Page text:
As you probably know, tomorrow is Ash Wednesday, which marks the start of the Lenten season. Whenever this season rolls around I always make time to consider how I will observe Lent, but this year has been a bit different. I have also spent an unusual amount of time reflecting on how I observed Lent last year.
If you’re one of my newer readers, last year I observed Lent by fasting from blogging. You can check out my explanation for that decision here, which probably conveys what a big deal it was for me. Any bloggers knows that the fastest way to lose your readership is to blog sporadically. But I knew it was the right decision. I needed to place my writing before the throne of God and recalibrate my motives.
And it did just that.
At first, the fast was difficult. I worried about my blog traffic (though I also refused to look at my stats). I hated the fact that I was not producing more material and that I wasn’t building my platform. And of course those were the very reasons I needed to fast from blogging. Clearly, those are not godly reasons for having a writing ministry. Those motives are human-driven at their core.
Over time, the fast became easier as I was liberated from the need to serve my own glory. Slowly, I remembered on a deep heart level why it was that I began writing in the first place. Writing was no longer an insatiable master, but a servant to the true Master. As writing assumed its correct priority in my life, I experienced freedom.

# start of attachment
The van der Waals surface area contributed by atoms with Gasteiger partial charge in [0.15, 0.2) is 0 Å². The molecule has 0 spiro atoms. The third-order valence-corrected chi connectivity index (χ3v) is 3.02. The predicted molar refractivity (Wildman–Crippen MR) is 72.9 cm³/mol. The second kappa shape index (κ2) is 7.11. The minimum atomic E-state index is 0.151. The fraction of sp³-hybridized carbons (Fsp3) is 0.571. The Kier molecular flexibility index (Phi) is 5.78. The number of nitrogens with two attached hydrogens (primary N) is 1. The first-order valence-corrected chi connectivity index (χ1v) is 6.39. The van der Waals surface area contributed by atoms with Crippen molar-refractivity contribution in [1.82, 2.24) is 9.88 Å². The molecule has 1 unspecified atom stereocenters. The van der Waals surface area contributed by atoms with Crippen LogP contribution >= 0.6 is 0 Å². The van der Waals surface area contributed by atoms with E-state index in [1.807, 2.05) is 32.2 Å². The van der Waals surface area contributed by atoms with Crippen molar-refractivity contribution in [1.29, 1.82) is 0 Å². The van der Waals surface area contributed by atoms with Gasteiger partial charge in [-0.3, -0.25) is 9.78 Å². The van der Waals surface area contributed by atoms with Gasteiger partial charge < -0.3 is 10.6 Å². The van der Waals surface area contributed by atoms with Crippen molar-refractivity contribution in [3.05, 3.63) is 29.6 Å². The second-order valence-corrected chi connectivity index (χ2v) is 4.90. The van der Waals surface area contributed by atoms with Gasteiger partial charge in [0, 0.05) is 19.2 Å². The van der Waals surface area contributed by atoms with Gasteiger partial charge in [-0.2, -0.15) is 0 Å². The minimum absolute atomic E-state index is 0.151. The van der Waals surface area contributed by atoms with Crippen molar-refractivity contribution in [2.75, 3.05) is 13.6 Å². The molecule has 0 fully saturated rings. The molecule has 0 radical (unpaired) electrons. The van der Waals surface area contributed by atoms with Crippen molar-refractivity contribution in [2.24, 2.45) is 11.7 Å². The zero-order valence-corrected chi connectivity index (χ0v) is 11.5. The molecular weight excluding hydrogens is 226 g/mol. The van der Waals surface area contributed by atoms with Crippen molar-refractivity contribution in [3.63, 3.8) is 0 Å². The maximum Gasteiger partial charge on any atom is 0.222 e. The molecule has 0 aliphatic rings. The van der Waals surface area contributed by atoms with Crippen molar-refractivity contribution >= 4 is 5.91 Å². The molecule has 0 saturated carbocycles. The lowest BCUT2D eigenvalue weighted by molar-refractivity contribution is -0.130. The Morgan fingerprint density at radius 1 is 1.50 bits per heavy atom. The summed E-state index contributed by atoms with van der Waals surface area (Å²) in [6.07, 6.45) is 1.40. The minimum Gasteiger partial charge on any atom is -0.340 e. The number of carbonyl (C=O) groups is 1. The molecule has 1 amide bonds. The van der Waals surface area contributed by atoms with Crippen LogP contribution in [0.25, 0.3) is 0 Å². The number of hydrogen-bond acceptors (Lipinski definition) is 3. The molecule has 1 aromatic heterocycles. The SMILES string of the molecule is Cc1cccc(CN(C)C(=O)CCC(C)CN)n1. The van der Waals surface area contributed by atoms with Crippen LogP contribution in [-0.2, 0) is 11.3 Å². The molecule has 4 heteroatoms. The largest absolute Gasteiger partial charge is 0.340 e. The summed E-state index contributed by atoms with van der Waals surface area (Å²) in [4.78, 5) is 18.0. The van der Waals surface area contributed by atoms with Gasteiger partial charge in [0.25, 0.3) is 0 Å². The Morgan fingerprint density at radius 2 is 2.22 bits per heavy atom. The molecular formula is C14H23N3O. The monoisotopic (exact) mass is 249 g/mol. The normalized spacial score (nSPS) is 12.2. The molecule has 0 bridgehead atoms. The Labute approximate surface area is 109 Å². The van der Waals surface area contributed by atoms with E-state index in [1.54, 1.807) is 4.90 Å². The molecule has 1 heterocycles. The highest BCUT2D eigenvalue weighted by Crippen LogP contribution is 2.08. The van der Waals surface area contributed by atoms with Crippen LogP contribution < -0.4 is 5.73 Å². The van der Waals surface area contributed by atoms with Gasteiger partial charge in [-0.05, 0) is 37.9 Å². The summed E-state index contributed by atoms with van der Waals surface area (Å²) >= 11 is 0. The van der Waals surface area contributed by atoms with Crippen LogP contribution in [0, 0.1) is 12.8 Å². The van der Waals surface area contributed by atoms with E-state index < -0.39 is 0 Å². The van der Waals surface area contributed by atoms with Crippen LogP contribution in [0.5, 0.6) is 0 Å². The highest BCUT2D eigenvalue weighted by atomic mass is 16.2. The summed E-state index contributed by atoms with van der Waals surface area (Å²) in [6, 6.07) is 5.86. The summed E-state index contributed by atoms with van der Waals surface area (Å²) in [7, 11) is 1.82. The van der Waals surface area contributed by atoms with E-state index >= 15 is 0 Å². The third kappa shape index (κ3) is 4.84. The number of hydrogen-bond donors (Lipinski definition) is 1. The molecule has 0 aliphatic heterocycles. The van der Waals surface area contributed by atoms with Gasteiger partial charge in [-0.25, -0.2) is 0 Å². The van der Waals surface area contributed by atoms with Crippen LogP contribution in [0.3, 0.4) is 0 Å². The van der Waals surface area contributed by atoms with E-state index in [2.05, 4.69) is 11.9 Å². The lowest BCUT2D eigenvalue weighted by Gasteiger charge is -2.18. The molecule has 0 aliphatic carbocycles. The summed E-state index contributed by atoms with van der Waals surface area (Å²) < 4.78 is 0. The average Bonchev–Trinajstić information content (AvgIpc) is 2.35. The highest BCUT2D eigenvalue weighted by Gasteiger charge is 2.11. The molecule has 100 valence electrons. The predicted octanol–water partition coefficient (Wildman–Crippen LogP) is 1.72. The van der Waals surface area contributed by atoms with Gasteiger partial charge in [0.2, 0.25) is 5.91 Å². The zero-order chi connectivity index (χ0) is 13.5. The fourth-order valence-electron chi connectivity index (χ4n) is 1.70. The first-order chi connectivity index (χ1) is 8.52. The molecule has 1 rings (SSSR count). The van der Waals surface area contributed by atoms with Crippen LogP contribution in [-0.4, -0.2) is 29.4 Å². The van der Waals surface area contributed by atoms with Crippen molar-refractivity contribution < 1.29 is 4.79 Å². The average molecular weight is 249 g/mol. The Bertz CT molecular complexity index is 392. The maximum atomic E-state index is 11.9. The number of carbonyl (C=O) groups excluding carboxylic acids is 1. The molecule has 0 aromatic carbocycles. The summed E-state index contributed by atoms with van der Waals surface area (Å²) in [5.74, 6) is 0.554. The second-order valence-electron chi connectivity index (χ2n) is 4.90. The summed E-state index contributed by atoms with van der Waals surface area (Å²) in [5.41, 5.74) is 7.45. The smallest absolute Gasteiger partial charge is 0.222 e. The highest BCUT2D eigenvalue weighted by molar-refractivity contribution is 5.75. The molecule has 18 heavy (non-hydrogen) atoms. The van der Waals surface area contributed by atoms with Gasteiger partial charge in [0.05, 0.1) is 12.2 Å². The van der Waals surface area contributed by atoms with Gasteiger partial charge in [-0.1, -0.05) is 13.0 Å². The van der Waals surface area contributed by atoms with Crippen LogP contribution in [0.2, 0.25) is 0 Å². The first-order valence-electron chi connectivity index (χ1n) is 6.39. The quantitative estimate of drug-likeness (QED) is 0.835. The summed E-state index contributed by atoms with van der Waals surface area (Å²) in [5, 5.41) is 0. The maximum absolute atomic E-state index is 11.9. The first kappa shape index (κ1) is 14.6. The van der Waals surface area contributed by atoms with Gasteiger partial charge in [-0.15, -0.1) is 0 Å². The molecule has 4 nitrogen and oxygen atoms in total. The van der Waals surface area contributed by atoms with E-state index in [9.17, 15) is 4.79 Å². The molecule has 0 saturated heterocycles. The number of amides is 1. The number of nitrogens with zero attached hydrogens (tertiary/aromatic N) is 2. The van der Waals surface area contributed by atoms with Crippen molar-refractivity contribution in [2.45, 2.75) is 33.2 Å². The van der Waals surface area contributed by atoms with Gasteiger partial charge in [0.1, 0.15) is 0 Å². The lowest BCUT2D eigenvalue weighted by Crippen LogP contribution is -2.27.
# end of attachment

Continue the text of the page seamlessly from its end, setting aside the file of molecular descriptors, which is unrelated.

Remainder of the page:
The fruits of that 40 day fast have stayed with me. I even considered repeating that fast for Lent this year. The lessons I learned and the spiritual habits I formed during those 40 days have endured, and I am so grateful that God called me to make that sacrifice. I received much more than I surrendered.
That experience changed the way I now think about Lent and the practice of fasting. Although Lent is often the excuse people use to test drive a new diet or make good on their New Year’s resolution, that is not its purpose.
Lent is a time when we prepare for Holy Week by meditating on our fragility before God and our desperate need for a Savior. It is a time when we remember why Jesus had to die. During Lent, we surrender an idol that has assumed improper centrality in our lives, and then we watch as our souls shrink and groan when that idol is taken away. We understand with new clarity that our hearts are indeed “idol factories,” and that we would be hopelessly self-destructive and broken had Christ not intervened.
But the Lenten season and the practice of fasting give us more than mere clarity. Fasting also leads to greater intimacy with God. As we purge those idols from our lives, those saviors that we depend on more than God, we return to our First Love.
With the Lenten season beginning tomorrow, I hope you will give some thought to fasting. What idol do you need to sacrifice at the altar of God’s throne, and what type of fast will help you to make that sacrifice?
As I wrote about for Her.meneutics last week, I’ve realized that control is a major spiritual issue for me that has become especially salient with my pregnancy. I am still not sure what type of fast would help me to address this problem, but hopefully God will give me some insight. I don’t want my control addiction standing in between me and intimacy with God, so I am eager to explore the depths of this sin as I prepare for Easter. We’ll see what God has in store.